I also like Preview's crop feature. It's quick and has that useful 'dim' feature that they have in apps like Photoshop. Being able to constrain the selection to a square when holding the shift key and to rotate the selection would be really useful.

Exposé, drag and drop
No Mac writing without referring to Exposé these days. I am still a complete Exposé addict. When working with a lot of large images yesterday to compile the sushi photo page, I could fully enjoy using it with many large windows that are still recognisable when scaled down. No wonder Apple use those for their screenshots.

I find myself using Exposé for drag and drop operations frequently already. No more need for the target window to be visible before starting the drag operation. Improvements I could use for drag and drop are:

  1. The ability to access windows that are minimised into the dock or hidden with their application as well – like spring loaded folders perhaps.
  2. The ability to raise a window. Often a bit of the target window is visible but not the area I want to drag into. While in some cases, like iTunes' info window there is only one place to drag things to and you can make the whole window 'sensitive' to the drag, things can be more tricky – when dragging into a column view window, say. The Finder currently raises windows you drag things onto after a moment of hovering over them. I'd like to see that everywhere. The current way to do this would be invoking 'F9' Exposé, finding the window in question in its new position and then dis-invoking Exposé. Not too pracitcal.
  3. While I'm at it: Ever tried dragging text into a text field that doesn't have focus in its window? It doesn't work. Yet it should.

When looking at the sushi photo page in a wide browser window, the lines will be too long. I tried using max-width on some elements in there but that broke the centred alignment I chose. A blog entry by David Hyatt suggests that support for max-width isn't top notch. Any suggestions how to work around this gracefully?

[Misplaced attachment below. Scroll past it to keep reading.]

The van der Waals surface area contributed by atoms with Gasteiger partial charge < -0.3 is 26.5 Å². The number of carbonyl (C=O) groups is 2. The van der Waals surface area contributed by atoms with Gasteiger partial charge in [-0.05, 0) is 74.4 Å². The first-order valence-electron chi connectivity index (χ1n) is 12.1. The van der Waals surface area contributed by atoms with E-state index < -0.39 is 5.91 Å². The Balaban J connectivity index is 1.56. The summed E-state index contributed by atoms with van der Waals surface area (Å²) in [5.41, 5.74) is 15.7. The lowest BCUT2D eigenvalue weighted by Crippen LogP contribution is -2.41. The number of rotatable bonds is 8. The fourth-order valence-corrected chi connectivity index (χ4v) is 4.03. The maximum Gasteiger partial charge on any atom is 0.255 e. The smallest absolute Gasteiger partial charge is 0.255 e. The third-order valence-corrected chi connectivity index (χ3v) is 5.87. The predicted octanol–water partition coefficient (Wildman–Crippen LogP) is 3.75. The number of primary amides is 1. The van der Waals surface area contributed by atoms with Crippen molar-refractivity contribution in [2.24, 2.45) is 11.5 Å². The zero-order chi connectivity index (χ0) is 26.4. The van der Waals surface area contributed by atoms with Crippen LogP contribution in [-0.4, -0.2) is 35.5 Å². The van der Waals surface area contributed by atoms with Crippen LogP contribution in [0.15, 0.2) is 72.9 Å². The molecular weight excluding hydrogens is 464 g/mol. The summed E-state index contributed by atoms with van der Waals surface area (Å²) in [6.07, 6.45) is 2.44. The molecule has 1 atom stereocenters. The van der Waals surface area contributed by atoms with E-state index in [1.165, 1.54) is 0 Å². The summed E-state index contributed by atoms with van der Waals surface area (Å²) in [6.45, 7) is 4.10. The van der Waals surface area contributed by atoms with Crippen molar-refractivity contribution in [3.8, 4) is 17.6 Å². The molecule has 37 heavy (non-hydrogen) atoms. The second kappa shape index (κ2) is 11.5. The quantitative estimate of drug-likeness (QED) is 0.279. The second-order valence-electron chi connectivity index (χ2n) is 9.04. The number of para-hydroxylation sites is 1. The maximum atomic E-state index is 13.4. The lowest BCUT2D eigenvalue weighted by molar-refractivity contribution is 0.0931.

New at the iTunes Music Tubes of Love: Ella Fitzgerald at the Montreux Jazz Festival '77 – up to a typo at least. A nice record, a boring-ish 'exclusive' Jet single – read a devastating yet not completely untrue review, The Rapture's Echoes, finally The Strokes' Room on Fire for real.

When I burned (audio) CDs in iTunes yesterday, the actual speed seemed to be 2x although it was set to 4x and the writer (external SmartDisk VST Teac drive connected via FireWire) is capable of 8x. Strange. Hope that goes away.

November 2, 2003, 18:57


Comment by d.w.: User icon

A funny thing about that Rapture CD — it’s one of UMG’s new low-price promo releases ($9.99 US list) and can be had for as little as $7.99 US at lots of (brick and mortar) shops. Hence, it’s significantly cheaper to buy the physical CD (which, of course, includes artwork, liner notes, higher audio quality and no DRM). Funny, that. Apple needs to look into doing something about that sort of thing as more and more labels roll out low-cost releases.

November 2, 2003, 21:21

Comment by Chris Adams: User icon

Silly question but were your CDs rated at higher than 2-4x? I made the mistake of dusting off an old spindle and discovered that the system CD burning facility doesn’t allow you to burn at higher than the rated speed, unlike Toast.

November 3, 2003, 2:15

Comment by ssp: User icon

The CDs say ‘48x’, so that should be enough. I have burned on CDs from the same pack at higher speeds before as well.

November 3, 2003, 8:26

Add your comment

« SushiMainHow many computer books? »

Comments on




This page

Out & About

pinboard Links


Received data seems to be invalid. The wanted file does probably not exist or the guys at last.fm changed something.